Denied or Deferred Admission? Perspective is a precious holiday gift.

We aren’t sending Christmas cards this year. Normally, we drag the kids out to a park somewhere, force them to wear festive clothing, and pack their weight in snacks to get through a one hour session. Last year I was literally so worn out from picking them up, coaching them to smile or keep still, or to contort their bodies in some unnatural positions while tossing leaves, that I had to stop for a hamburger on the way home. Crossfit may increase strength but family pictures easily burn as many calories.

So this year, instead of that miserable experience, we’re just cobbling together some pictures from the year and sending Happy New Year cards. Buys some time and saves some heartache, so it’s a win-win. As we were looking through pictures to use, I found one from 2015 that I really liked. “We can’t use that one. It’s not from this year,” my wife protested. “Yeah, but it’s so good, and most people haven’t seen it. We all still basically look the same,” I asserted. That last comment sunk me because both our kids have grown several inches since that time. Probably should not have pushed my luck or stretched my argument there.  But, unlike small children who DO change dramatically in a year’s time, college admission (for better or worse) DOES NOT.

Moving Forward After ED and EA Decisions

Last week a number of schools across the country released Early Decision or Early Action decisions. I heard a good bit about this from friends via text, social media, and email over the weekend. “What should I tell her? She’s crushed.” “Do you think it’s worth doing the deferred form or should we just move on?” “Will visiting in January help our chances? We can book a trip to Boston over the MLK weekend.” And the beat goes on.

So while I may be keeping my Christmas cards purely 2016, last year I wrote two blogs in December that I think are relevant this week. 

1) Deferred? Check out The D Word. This walks you through key next steps and gives you some healthy perspective: “You are not denied. Finish the drill. Check your ego.”

2) If you were denied, take a look at It’s Not You, It’s Me.   “You are not okay… but you WILL be okay. Time to refocus.”

If you remember nothing else, remember this: admission decisions are just that. They are limited. They are finite. They are not sweeping judgments of your value or character.  They don’t change who you were the moment before you received that letter or opened that portal, and more importantly they don’t dictate who you will be and can be in the future. You’re disappointed. You’re mad or frustrated or angry or sad. All of those feelings are understandable and legitimate.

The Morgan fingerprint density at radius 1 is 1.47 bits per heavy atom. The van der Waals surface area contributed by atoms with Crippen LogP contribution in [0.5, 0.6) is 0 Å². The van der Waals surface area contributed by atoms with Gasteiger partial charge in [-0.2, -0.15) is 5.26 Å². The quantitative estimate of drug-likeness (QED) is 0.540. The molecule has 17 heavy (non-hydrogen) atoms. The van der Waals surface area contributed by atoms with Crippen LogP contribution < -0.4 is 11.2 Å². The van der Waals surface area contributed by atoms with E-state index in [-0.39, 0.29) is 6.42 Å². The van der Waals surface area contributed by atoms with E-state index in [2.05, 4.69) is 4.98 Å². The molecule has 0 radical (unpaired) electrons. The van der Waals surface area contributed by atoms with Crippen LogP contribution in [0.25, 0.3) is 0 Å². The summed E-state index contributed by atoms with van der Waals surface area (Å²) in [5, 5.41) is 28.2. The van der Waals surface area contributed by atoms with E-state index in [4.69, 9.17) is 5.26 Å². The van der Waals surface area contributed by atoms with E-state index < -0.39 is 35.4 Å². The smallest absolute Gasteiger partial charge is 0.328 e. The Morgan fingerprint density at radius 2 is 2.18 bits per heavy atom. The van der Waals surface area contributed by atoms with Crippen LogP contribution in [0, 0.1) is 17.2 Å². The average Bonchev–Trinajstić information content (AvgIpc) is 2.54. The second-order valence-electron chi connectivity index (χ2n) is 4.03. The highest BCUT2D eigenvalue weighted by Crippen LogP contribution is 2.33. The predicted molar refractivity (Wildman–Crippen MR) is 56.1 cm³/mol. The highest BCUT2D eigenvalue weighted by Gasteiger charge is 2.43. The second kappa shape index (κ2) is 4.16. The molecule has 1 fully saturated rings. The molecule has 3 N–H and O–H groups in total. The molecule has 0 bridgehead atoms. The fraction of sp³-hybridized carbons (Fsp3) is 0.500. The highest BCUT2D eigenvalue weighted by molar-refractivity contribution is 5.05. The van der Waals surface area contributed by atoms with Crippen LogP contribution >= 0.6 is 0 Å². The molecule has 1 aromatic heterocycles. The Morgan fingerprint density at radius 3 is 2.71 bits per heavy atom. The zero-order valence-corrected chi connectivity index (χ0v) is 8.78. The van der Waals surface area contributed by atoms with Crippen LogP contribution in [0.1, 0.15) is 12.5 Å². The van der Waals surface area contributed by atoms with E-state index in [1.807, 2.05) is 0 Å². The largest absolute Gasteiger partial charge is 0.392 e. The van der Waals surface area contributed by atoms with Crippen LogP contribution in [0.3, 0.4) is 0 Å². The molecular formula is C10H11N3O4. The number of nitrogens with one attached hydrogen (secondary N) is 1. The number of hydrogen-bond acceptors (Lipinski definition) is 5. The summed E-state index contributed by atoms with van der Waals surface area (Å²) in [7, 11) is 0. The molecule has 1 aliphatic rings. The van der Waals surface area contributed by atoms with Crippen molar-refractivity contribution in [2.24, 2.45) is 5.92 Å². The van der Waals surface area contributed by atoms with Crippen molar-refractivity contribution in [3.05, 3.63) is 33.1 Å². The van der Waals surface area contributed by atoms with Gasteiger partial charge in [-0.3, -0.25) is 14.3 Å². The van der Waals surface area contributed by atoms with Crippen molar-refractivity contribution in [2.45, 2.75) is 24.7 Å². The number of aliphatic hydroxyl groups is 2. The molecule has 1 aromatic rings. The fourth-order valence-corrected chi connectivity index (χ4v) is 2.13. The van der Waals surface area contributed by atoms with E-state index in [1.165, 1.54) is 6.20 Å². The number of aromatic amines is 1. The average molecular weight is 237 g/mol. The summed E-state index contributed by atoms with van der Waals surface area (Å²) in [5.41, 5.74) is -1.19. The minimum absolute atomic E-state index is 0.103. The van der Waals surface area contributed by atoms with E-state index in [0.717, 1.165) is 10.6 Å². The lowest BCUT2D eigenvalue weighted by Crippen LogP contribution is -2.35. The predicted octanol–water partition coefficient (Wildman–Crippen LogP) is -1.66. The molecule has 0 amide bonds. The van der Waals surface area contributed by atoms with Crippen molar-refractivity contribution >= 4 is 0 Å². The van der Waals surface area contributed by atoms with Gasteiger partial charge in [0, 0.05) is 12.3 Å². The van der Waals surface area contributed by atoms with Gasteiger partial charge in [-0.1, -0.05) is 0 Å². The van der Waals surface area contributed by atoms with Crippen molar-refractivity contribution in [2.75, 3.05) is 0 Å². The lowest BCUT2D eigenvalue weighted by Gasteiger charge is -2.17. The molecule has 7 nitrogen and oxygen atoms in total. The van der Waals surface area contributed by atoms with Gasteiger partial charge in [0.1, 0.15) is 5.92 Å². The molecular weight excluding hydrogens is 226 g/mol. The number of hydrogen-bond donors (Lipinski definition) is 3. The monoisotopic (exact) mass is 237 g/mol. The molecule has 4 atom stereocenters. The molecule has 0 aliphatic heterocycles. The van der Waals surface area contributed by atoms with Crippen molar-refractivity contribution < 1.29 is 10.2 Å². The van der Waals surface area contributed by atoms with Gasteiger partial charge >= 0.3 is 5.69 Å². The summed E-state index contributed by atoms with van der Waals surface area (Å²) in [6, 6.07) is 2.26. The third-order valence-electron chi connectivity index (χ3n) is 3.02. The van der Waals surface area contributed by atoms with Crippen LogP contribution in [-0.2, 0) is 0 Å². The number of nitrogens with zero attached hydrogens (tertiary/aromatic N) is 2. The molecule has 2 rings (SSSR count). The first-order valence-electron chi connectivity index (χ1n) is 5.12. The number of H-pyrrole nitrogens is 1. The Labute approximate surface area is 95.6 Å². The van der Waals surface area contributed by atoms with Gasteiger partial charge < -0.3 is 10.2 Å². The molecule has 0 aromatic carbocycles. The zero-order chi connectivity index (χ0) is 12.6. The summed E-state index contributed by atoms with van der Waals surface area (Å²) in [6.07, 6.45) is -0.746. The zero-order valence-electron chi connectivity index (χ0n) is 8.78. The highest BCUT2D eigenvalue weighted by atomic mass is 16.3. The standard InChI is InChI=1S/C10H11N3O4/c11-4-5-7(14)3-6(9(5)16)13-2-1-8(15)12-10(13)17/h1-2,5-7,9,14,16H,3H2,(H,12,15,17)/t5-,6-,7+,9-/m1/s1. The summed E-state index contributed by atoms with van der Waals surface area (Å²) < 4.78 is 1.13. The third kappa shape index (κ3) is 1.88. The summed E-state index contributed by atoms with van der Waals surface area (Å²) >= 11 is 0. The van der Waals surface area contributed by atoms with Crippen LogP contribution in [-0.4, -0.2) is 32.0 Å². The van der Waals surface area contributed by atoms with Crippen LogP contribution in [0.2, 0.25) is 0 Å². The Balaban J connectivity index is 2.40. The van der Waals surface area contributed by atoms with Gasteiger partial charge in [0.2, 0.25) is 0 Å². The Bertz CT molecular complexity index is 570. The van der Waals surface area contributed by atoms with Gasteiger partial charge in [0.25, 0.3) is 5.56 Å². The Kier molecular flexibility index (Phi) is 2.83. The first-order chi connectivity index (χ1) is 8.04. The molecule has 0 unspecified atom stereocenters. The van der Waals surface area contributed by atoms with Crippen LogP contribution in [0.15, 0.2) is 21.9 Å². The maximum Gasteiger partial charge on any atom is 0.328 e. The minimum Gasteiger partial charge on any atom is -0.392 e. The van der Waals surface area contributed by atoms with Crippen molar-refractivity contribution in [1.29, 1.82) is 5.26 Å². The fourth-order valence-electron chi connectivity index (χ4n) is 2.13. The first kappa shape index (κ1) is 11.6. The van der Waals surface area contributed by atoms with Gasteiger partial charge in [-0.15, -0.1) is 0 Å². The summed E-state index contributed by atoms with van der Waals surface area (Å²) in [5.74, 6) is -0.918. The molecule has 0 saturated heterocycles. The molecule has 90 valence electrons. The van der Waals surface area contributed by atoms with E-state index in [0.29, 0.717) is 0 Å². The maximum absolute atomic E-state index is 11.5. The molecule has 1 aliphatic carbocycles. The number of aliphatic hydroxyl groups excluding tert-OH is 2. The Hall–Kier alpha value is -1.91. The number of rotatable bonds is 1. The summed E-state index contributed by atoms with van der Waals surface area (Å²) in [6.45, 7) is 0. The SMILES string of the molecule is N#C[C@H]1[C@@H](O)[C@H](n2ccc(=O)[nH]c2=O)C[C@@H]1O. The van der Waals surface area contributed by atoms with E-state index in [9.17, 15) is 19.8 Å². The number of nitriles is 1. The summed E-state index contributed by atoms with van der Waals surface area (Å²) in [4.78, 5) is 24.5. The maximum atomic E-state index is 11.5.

Last December thousands (literally!) of students were denied and deferred from the nation’s elite schools. They felt the same way you do now. You probably know some of them and remember that time. And where are they now? They’re on some of those exact campuses after being deferred. Or they’re happy at another school after being denied.  As I said last year, “Go ahead and scream, cry, talk to your parents… beat your pillow, or cook something. Do whatever it takes for you to begin to move on and clear you head.” But don’t let these decisions ruin your holidays. Don’t let them disrupt precious time with family. Don’t let them keep you from some good naps or from getting out to the movies or hanging out with friends.

And most of all, don’t let them put any doubt whatsoever into your mind about your talents, your abilities, and your confidence.

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Breaking Down The Admission Team: Week 4: Wide Receivers and Running Backs

One hot August night during college, a friend of mine (who happened to be the starting center on our football team) and I got pulled over by a cop who immediately started berating us about the speed limit and asking why we were out so late and if we had been drinking (we had not). My friend handed over his license and registration to the officer who grabbed it and headed back to the patrol car.

Through the rearview mirror I saw him stop, turn, and come back to the driver side door. “Listen. Going to let you off without a ticket tonight. But be safe, slow down… and good luck this season.” I was pumped! Win, right? But my friend had a different reaction, “Man. If I were a running back or wide receiver, he would have recognized me right away. #linemanproblems

Yep. That’s how running backs and wide receivers roll. They are the face of the organization. It’s their name and picture on websites and cards. And so it goes for Fantasy Football. Along with the quarterbacks, running backs and wide receivers have the big names, the featured press conferences, and the long interviews– but with better celebration dances, bigger personalities, and generally warmer demeanor.